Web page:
But the Fathers Farber and Dowd were aging, and building maintenance is a problem at the best of times. So matters of rotting window frames, leaking roofs and such were beautifully resolved with a visit by the “Property Brothers”. Martha Tennant offered shelter in her stable loft and Mrs Breen fed them at Saint Ahab’s rectory.
On the job, you’d never guess they were in vocation; the three resembled any tradesman of the 1920s: capacious canvas pants and blue-stripped cotton shirts made from mattress ticking; well-worn brown boots and tool belts from the 19th century. And after work and dinner, a discreet beer—whose origins were less clear than the beverage itself—finished the day.
Once the brothers broke the rhythm of construction, helping the Schutz family harvest their corn. And their last day in town—a Sunday—involved a barn dance and picnic, where we learned that Brother Andrew fiddled a respectable toe tapper.
Such were the ways of Agincourt ninety years ago, and such might be their ways again, if we play our cards right.
Ghosts of Christmas Past #10: Ernest “Red” Anhauser
Ernie “Red” Anhauser was eighty-nine when he died last summer. He’d been a widower for almost twenty years; lived by himself but was never alone. He gardened like it was World War II. Watched at the polls to keep us honest. Volunteered at the animal shelter and read a book a week to friends at the Senior Center—until the tables turned and we read to him.
Ernie’s day job was unique in Agincourt; indeed, it may have died with him, at least the way he did it, because he was an horologist—a watchmaker. Ernie didn’t just clean and fix timepieces, replace broken crystals or dead batteries. Ernie could actually make a watch. From scratch. Watches today are practically disposable. And so may be their caretakers.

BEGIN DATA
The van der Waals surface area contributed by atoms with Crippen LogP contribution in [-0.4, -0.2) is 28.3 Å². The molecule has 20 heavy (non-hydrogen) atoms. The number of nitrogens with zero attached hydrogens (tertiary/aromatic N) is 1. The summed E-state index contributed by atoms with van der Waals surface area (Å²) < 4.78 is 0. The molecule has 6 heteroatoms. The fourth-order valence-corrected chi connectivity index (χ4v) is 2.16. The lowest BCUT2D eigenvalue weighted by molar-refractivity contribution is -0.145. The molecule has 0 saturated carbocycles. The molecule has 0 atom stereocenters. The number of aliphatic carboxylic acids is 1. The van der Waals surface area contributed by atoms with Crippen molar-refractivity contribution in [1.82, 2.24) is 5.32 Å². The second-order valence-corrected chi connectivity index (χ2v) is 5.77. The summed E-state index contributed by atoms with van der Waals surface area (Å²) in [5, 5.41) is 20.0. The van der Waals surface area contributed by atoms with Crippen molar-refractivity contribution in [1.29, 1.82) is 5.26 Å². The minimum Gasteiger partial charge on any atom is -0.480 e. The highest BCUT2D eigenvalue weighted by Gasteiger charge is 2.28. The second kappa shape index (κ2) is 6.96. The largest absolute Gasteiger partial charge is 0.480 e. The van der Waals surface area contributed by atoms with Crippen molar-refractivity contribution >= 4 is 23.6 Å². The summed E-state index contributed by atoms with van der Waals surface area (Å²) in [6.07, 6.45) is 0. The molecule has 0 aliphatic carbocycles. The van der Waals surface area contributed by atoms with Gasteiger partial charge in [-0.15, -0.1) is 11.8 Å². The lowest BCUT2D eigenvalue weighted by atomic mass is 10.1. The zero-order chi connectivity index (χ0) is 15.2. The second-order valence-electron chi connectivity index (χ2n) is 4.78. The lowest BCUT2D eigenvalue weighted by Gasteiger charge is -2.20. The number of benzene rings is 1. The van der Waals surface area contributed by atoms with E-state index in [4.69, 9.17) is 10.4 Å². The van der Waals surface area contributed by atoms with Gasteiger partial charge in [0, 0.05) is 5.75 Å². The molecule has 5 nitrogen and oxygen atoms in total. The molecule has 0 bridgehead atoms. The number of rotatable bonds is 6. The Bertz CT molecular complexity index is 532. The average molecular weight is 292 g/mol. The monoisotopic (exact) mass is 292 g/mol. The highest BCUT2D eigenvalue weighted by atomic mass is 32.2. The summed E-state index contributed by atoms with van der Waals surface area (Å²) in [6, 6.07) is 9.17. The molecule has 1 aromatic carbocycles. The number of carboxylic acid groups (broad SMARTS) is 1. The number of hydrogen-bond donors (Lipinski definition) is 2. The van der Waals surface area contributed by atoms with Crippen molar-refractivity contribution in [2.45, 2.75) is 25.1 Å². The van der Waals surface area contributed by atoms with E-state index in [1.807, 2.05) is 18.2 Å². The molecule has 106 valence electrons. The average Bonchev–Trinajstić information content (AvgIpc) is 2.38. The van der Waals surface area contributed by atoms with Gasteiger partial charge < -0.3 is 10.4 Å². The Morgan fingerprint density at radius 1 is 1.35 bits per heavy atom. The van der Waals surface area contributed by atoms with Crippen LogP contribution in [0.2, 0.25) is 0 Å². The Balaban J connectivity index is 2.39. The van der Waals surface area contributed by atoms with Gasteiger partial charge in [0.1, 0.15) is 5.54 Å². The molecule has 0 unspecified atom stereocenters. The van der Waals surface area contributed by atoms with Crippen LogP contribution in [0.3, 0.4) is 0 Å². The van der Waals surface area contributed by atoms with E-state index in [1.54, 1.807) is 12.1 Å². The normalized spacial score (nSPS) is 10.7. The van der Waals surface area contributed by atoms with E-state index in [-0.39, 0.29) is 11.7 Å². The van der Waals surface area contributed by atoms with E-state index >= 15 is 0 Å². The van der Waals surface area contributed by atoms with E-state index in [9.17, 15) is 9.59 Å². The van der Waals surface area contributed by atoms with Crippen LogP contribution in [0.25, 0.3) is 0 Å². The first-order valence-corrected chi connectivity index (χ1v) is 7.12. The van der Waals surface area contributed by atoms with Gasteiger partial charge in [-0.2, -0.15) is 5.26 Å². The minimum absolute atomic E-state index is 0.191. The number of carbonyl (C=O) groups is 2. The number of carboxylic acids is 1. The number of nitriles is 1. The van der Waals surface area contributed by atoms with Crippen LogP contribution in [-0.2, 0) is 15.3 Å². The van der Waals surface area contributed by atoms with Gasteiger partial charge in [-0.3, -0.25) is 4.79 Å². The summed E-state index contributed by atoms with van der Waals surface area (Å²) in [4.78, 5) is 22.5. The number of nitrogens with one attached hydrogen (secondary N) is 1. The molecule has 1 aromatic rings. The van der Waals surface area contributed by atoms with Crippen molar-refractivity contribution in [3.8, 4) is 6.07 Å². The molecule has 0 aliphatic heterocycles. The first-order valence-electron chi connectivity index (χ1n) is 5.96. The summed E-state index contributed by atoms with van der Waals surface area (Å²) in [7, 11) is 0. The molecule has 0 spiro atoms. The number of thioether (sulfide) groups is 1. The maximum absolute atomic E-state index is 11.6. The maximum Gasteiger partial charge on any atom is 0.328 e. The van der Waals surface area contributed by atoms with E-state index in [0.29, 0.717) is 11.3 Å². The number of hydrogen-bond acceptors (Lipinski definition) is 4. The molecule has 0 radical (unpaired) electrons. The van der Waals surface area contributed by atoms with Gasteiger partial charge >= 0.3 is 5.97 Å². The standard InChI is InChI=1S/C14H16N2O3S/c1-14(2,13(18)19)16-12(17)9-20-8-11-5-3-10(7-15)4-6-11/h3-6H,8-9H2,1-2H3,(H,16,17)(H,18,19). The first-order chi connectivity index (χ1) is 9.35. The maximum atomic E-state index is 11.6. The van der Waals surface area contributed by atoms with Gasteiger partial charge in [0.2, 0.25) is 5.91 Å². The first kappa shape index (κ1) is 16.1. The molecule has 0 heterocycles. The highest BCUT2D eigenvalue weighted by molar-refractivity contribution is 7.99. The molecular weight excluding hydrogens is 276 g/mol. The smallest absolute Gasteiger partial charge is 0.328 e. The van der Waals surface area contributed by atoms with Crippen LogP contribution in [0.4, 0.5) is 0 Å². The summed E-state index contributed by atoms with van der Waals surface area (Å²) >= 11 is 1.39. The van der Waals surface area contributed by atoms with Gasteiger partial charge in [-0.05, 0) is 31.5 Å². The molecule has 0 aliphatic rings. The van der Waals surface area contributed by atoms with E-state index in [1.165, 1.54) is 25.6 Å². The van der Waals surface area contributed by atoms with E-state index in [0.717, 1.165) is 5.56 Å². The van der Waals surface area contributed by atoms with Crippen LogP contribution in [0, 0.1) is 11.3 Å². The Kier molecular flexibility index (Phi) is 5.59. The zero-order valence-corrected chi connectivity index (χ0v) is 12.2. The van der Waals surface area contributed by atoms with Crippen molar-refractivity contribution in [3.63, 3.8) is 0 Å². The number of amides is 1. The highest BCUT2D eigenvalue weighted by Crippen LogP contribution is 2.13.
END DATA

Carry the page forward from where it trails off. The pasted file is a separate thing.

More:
It was easy to stop at Salmagundi, just to say hello, and be mesmerized by the lathe-ing of raw metal into tiny widgets. Walk into the store, pass one delicate crystalline showcase after another, and there was Ernie in his own customized display, visor down, jeweler’s loop a bionic implant, wrinkled hands at work. Yet he took note of every caller, had an instructive word for kids, an inquiry for others about their health or that of a mutual friend. Yet outside the “office” (his word) Ernie’s avocations may come as a surprise. He was, for example, the long-time librarian at The Why, Agincourt’s gathering of non-believers, atheists, agnostics, and others unconvinced or downright skeptical about the existence of gods. As its librarian for forty years, Ernie may have become the most theologically literate person in Fennimore county, so it isn’t odd at all that ministers, priests, rabbis, imams and other spiritual leaders counted him a friend. Gurus, on the other hand, not so much.